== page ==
The Wisconsin Twin Research Program comprises multiple longitudinal studies that utilize a panel recruited from statewide birth records for the years 1989 through 2004. Our research foci are the etiology and developmental course of early emotions, temperament, childhood anxiety and impulsivity, autism, sensory over-responsivity, and related topics. A signature feature of this research program is the breadth and depth of assessment during key periods of development. The assessments include extensive home- and laboratory-based behavioral batteries, recorded sibling and caregiver interactions, structured psychiatric interviews with caregivers and adolescents, observer ratings of child behavior, child self-report, cognitive testing, neuroendocrine measures, medical records, dermatoglyphics, genotyping, and neuroimaging. Across the various studies, testing occasions occurred between 3 months and 18 years of age. Data collection for some aspects of the research program has concluded and, for other aspects, longitudinal follow-ups are in progress.

  3. Reward modulation of contextual cueing: Repeated context overshadows repeated target location.

    Science.gov (United States)

    Sharifian, Fariba; Contier, Oliver; Preuschhof, Claudia; Pollmann, Stefan

    2017-08-07

    Contextual cueing can be enhanced by reward. However, there is a debate if reward is associated with the repeated target-distractor configurations or with the repeated target locations that occur in both repeated and new displays. Based on neuroimaging evidence, we hypothesized that reward becomes associated with the target location only in new displays, but not in repeated displays, where the repeated target location is overshadowed by the more salient repeated target-distractor configuration. To test this hypothesis, we varied the reward value associated with the same target location in repeated and new displays. The results confirmed the overshadowing hypothesis in that search facilitation in repeated target-distractor configurations was modulated by the variable value associated with the target location. This effect was observed mainly in early learning.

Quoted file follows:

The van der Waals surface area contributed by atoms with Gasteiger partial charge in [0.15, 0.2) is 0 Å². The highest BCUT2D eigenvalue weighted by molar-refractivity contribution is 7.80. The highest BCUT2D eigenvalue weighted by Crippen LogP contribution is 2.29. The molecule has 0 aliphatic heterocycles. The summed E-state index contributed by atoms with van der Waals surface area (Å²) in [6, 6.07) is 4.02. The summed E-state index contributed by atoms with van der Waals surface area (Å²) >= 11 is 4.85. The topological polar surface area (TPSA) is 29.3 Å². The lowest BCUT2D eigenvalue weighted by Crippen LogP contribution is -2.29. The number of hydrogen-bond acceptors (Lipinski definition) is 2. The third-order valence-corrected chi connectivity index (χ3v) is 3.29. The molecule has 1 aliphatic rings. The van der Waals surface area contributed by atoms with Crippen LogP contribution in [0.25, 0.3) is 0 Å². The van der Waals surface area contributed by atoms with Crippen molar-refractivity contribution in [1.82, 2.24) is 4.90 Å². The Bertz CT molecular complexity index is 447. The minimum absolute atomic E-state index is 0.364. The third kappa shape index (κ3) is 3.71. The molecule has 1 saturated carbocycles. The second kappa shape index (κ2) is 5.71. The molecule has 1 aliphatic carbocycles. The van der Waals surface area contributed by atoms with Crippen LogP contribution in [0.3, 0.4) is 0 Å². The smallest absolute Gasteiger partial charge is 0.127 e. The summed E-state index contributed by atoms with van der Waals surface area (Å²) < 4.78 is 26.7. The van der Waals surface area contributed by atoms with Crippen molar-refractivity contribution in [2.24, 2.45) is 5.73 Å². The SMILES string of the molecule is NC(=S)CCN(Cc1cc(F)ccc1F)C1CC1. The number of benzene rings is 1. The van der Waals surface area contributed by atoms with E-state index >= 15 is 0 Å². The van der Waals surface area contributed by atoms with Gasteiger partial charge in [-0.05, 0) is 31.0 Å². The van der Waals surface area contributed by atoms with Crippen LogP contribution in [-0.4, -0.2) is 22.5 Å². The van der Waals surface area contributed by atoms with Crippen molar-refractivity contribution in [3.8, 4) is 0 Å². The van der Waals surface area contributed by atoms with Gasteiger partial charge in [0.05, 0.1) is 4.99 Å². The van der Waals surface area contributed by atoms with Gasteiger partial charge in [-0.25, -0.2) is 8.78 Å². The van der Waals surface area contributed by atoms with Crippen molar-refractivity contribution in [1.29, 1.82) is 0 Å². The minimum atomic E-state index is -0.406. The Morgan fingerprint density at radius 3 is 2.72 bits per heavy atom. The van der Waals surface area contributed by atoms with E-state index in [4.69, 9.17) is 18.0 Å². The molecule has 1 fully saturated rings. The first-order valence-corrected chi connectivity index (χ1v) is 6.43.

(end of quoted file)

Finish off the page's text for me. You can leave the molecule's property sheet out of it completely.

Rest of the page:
4. Men in Early Childhood: A Moral Panic? A research report from a UK University

    Directory of Open Access Journals (Sweden)

    Cronin Mark

    2014-07-01

    Full Text Available Significant changes in the role fathers play in their children’s care alongside the increased interest shown by teenage boys in working with young children has so far resulted in no noticeable increase in the numbers of men working in Early Childhood in the UK. Previous research has identified how the gendered nature of this workforce presents significant barriers to men’s involvement combined with an increasingly dogmatic media discourse which represents men solely as a threat to young children. The research reported in this paper explored the experiences of a group of undergraduate male students in their pursuit of a career working with young children and to what degree the dynamics of being othered had impacted them. It also sought to consider the rhetoric and reality of recent UK government attempts to address the imbalance in the Early Childhood workforce. Thirteen male students from two undergraduate programmes at a UK University were interviewed for this study. The research data identified a number of risk factors which present barriers to men’s involvement in Early Childhood such as gender stereotyping, marginalisation or ‘othering’ of men and negative media discourses. It also identified potential protective factors which enable men’s involvement such as supportive family and friends, male role-models and a sense of social responsibility. Broader reflections also identified the significant difference between the UK government rhetoric in support of increasing men’s participation in Early Childhood and the reality of the active indifference shown to challenging the barriers to participation driven by political motives which has effectively generated a new ‘moral panic’ around men working with young children.